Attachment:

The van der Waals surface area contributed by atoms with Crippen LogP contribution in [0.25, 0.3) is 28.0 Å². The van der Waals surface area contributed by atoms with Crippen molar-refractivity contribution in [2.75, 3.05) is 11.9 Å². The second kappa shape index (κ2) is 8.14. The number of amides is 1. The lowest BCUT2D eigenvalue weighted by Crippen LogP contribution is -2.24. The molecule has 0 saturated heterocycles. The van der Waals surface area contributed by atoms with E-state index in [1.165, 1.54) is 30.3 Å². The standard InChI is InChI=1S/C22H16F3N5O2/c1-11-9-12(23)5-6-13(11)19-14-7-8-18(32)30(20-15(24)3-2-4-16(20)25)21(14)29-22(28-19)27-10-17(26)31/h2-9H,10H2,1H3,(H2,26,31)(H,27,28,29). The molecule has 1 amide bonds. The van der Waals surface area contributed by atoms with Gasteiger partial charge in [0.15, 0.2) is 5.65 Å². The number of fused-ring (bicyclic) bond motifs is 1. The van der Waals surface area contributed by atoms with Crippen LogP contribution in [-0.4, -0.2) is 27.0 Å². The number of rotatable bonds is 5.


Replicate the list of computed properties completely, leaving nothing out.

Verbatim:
The van der Waals surface area contributed by atoms with Crippen LogP contribution in [0.25, 0.3) is 28.0 Å². The van der Waals surface area contributed by atoms with Crippen molar-refractivity contribution in [2.75, 3.05) is 11.9 Å². The second kappa shape index (κ2) is 8.14. The number of amides is 1. The lowest BCUT2D eigenvalue weighted by Crippen LogP contribution is -2.24. The molecule has 0 saturated heterocycles. The van der Waals surface area contributed by atoms with E-state index in [1.165, 1.54) is 30.3 Å². The standard InChI is InChI=1S/C22H16F3N5O2/c1-11-9-12(23)5-6-13(11)19-14-7-8-18(32)30(20-15(24)3-2-4-16(20)25)21(14)29-22(28-19)27-10-17(26)31/h2-9H,10H2,1H3,(H2,26,31)(H,27,28,29). The molecule has 1 amide bonds. The van der Waals surface area contributed by atoms with Gasteiger partial charge in [0.15, 0.2) is 5.65 Å². The number of fused-ring (bicyclic) bond motifs is 1. The van der Waals surface area contributed by atoms with Crippen LogP contribution in [-0.4, -0.2) is 27.0 Å². The number of rotatable bonds is 5.